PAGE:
By Richie Unterberger
David Ackles's 1968 self-titled Elektra debut (also reissued on CD by Collectors' Choice Music) had unveiled one of the most unusual singer-songwriters of the late 1960s. Brooding and intense, if leavened by a certain proud resilience and touches of mordant whimsy, it also merged the late-1960s Elektra house rock sound with elements of Ackles's background in musical theater. His 1969 follow-up Subway to the Country was still, just about, a rock singer-songwriter record. Yet it amplified the theatrical facet of his work, while expanding from a rock base into more involved and orchestrated arrangements.
Ackles had cut his first album with rock musicians (most of whom would later play in Rhinoceros) who had played with Iron Butterfly, the Electric Flag, and Buffalo Springfield. Only one of those session men, guitarist Doug Hastings, would reappear in the credits to Subway to the Country. More than 20 musicians, in fact, would contribute to the record, produced by Russ Miller (who had co-produced David Ackles with David Anderle), among them such A-team L.A. session cats as drummer Jim Gordon and bassist Larry Knechtel. For all that traffic, the arrangements were sharply honed, with Fredric Myrow adding the most orchestral colors with his arranging and conducting.
"Because they'd been friends in school, my guess would be that David brought in Fred Myrow," remembers Janice Vogel Ackles, the singer-songwriter's widow, who was in the studio for part of the recording. "My thought would be using more musicians was probably David's concept, because I can't imagine Russ initially coming up with that idea. It seems more complicated than something he might want to do upfront. David always had very, very definite ideas about what he wanted to do, perhaps sometimes to his detriment -- I say that lovingly. He would never take the easy road."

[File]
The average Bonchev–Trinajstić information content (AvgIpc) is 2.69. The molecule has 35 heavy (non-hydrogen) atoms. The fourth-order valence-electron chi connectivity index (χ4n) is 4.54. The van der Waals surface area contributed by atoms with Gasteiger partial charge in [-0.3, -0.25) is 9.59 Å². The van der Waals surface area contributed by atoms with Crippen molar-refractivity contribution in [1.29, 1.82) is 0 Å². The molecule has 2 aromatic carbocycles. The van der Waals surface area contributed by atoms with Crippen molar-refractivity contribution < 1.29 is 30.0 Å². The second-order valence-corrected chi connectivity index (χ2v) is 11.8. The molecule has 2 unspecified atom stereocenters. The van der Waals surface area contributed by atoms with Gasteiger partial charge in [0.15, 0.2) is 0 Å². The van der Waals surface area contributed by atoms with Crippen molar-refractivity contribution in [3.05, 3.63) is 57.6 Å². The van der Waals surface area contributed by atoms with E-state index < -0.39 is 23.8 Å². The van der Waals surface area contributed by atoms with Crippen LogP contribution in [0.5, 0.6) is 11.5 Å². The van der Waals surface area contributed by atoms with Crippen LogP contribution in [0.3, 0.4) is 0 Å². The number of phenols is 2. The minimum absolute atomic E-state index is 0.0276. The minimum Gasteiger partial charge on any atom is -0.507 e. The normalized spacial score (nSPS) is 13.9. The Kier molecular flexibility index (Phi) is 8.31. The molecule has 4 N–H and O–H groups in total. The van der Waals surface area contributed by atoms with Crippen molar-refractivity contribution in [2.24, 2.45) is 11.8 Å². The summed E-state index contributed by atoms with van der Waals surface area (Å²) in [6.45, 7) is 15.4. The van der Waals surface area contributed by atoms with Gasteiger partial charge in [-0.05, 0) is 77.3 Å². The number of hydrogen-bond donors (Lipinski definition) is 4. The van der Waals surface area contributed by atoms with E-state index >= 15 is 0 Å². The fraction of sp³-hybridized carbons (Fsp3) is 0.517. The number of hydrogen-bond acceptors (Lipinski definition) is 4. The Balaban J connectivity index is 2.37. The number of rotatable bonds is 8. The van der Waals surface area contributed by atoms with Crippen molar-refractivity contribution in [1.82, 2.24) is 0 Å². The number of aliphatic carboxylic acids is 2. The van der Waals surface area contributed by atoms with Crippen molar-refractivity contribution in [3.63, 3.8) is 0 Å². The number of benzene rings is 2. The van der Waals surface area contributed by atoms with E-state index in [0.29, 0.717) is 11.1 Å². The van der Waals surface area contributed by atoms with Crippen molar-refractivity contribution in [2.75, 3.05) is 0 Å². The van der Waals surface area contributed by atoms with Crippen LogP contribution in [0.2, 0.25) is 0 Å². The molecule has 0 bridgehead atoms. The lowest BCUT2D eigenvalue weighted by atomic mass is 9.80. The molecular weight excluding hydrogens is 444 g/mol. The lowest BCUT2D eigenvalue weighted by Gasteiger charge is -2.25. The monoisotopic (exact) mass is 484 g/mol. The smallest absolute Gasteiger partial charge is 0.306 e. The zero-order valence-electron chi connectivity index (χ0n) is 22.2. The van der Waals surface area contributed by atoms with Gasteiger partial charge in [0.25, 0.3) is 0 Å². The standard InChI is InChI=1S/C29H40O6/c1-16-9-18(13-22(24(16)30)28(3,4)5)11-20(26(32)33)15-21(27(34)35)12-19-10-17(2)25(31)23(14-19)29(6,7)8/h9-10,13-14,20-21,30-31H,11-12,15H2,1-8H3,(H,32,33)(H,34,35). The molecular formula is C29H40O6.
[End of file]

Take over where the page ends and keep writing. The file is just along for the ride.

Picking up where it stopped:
Like Ackles, Myrow had no background to speak of in rock music, but somehow got drawn into the unpredictable net of Elektra's rock roster in the late 1960s, when borders of all kinds were falling right and left. He'd been a composer-in-residence under Leonard Bernstein at the New York Philharmonic, but by the late 1960s was scoring an experimental movie for former UCLA film student-turned-rock-star Jim Morrison, Highway. Myrow would go on to discuss a creating a musical with Morrison, with Myrow doing the music and Morrison the text and lyrics, although those plans were scrapped after the Doors' singer's death in 1971. Fred subsequently scored several movies, most famously Phantasm, before dying in 1999, only about six weeks before Ackles passed away. "Fred Myrow was certainly from a very classical background and discipline," notes Janice Vogel Ackles. "He added some really interesting things, tonally, to the album. I know that David was extremely pleased about that."